Nairobi, 11 October, 2011– As Kenya’s recent challenges with licensing of private broadcasting stations come to a head, a new report by the Africa Governance Monitoring and Advocacy Project (AfriMAP) and the Open Society Initiative for Eastern Africa (OSIEA) on public broadcasting in Kenya has implored law and policy makers to show political will and transform the national broadcaster into a truly independent public broadcaster, which will serve the interests of the Kenyan citizens. The report states that this is an obligation that parliament has, because the 2010 Constitution compels it to make provision for such a transformation.
Presently, KBC is owned and fully controlled by government, and is not independent of the clutches of executive power. The minister of information and communications appoints the managing director, and is entitled to make decisions as to the way the national broadcaster is run. This is against the Declaration of Principles on Freedom of Expression in Africa, which prescribes that government controlled broadcasters should be transformed into a public service broadcasters, accountable to the public through the legislature rather than the government. The report further states that the present governance model, which points to an absence of editorial independence, also contravenes the country’s 2010 Constitution.
“Kenya’s liberalisation of the media, and broadcasting in particular, has been a vital ingredient for democracy. By providing for broadcasting regulation that is independent of control by government, political interests or commercial interests, Section 34(3) of the new constitution presents an excellent opportunity of transforming KBC into a truly independent public entity that will serve the interest of the many and not just the few,” said Ozias Tungwarara, director of AfriMAP.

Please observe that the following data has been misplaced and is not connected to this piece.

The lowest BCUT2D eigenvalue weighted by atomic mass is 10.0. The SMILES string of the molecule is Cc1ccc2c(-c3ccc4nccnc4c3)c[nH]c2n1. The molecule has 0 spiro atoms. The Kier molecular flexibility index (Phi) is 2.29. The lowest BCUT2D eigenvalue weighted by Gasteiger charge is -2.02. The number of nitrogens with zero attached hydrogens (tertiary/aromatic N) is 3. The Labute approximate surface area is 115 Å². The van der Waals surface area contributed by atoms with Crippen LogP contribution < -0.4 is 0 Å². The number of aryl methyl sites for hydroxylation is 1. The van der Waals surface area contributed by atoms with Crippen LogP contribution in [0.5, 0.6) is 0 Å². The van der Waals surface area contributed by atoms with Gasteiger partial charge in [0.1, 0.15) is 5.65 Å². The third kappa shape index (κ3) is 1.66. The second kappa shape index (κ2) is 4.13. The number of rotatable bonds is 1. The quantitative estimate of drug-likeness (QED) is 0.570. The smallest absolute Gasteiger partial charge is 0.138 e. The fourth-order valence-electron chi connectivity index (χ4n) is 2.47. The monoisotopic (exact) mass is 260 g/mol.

The report points to failure of reforms of KBC, and states that the lack of political will across the spectrum, and lack of concern by private media houses due to self serving interests, are largely responsible for the status quo. It raises a red flag for the lack of transparency on the corporation’s budget, especially its allocation of resources to various departments and ultimately concludes that the corporation is technically insolvent. The corporation’s annual revenue is 800 million Kenyan shillings, while its operating expenditure stands at 1.2 billion.
The report goes further to assert that there is urgent need to also draft a policy of media ownership that reduces monopolisation of the media sector, with the aim of creating diversity. It also points to current laws that contravene the 2010 Constitution, which stifles media freedom. Foremost amongst which are: sections 194 to 199 of the penal code which criminalises defamation; sections 67 which still gives special protection to dignitaries; section 66 and 77- which focuses on false statements and subversion; section 2 9d) of the Preservation of Public security Act, which empowers the president to limit freedom of expression. All these, the report states must be repealed. ‘Freedom of information legislation needs to be developed with full participation of civil society to give effect to the right to access to information as guaranteed in article 35 of the new 2010 Constitution,’ the report concludes.
The researcher of the Kenya Broadcasting report is Grace Githaiga, PhD candidate at the Institute for Development Studies (IDS), University of Nairobi, Kenya. The 126 page report makes key recommendations in the media laws and operations of the public broadcaster, Kenya Broadcasting Corporation (KBC), divided into 9 sections: media laws; the broadcasting landscape; digital migration; broadcast legislation and regulation; KBC funding; programming; perceptions of KBC; broadcast reforms.